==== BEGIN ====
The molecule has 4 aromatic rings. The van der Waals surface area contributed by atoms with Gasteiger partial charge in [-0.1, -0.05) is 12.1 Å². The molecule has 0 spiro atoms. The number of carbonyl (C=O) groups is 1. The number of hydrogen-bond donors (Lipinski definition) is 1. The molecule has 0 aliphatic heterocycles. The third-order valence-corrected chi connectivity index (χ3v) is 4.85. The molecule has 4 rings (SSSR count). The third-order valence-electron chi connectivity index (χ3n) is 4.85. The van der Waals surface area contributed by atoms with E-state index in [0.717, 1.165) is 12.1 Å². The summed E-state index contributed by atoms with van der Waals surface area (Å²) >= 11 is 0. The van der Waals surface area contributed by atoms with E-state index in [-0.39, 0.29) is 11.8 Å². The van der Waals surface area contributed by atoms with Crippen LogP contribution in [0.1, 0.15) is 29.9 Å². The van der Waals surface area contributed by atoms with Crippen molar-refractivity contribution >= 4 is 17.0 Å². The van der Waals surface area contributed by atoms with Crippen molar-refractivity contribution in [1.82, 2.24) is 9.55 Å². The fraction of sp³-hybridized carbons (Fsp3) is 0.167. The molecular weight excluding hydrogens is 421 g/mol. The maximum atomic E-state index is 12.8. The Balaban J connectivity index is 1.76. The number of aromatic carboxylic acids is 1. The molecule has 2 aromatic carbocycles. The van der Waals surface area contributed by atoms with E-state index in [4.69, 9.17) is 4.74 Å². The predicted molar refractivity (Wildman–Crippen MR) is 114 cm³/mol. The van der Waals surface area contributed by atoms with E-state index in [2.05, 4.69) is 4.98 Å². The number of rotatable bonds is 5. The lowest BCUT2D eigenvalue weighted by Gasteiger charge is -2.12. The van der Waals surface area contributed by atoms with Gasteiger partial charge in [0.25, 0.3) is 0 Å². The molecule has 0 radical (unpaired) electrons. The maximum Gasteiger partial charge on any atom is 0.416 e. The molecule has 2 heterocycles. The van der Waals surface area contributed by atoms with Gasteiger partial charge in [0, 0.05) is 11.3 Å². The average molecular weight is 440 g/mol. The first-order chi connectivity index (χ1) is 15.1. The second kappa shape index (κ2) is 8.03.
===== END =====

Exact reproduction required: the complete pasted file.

The molecule has 4 aromatic rings. The van der Waals surface area contributed by atoms with Gasteiger partial charge in [-0.1, -0.05) is 12.1 Å². The molecule has 0 spiro atoms. The number of carbonyl (C=O) groups is 1. The number of hydrogen-bond donors (Lipinski definition) is 1. The molecule has 0 aliphatic heterocycles. The third-order valence-corrected chi connectivity index (χ3v) is 4.85. The molecule has 4 rings (SSSR count). The third-order valence-electron chi connectivity index (χ3n) is 4.85. The van der Waals surface area contributed by atoms with E-state index in [0.717, 1.165) is 12.1 Å². The summed E-state index contributed by atoms with van der Waals surface area (Å²) >= 11 is 0. The van der Waals surface area contributed by atoms with E-state index in [-0.39, 0.29) is 11.8 Å². The van der Waals surface area contributed by atoms with Crippen LogP contribution in [0.1, 0.15) is 29.9 Å². The van der Waals surface area contributed by atoms with Crippen molar-refractivity contribution >= 4 is 17.0 Å². The van der Waals surface area contributed by atoms with Crippen molar-refractivity contribution in [1.82, 2.24) is 9.55 Å². The fraction of sp³-hybridized carbons (Fsp3) is 0.167. The molecular weight excluding hydrogens is 421 g/mol. The maximum atomic E-state index is 12.8. The Balaban J connectivity index is 1.76. The number of aromatic carboxylic acids is 1. The molecule has 2 aromatic carbocycles. The van der Waals surface area contributed by atoms with E-state index in [4.69, 9.17) is 4.74 Å². The predicted molar refractivity (Wildman–Crippen MR) is 114 cm³/mol. The van der Waals surface area contributed by atoms with E-state index in [2.05, 4.69) is 4.98 Å². The number of rotatable bonds is 5. The lowest BCUT2D eigenvalue weighted by Gasteiger charge is -2.12. The van der Waals surface area contributed by atoms with Gasteiger partial charge in [0.25, 0.3) is 0 Å². The molecule has 0 radical (unpaired) electrons. The maximum Gasteiger partial charge on any atom is 0.416 e. The molecule has 2 heterocycles. The van der Waals surface area contributed by atoms with Gasteiger partial charge in [0, 0.05) is 11.3 Å². The average molecular weight is 440 g/mol. The first-order chi connectivity index (χ1) is 15.1. The second kappa shape index (κ2) is 8.03.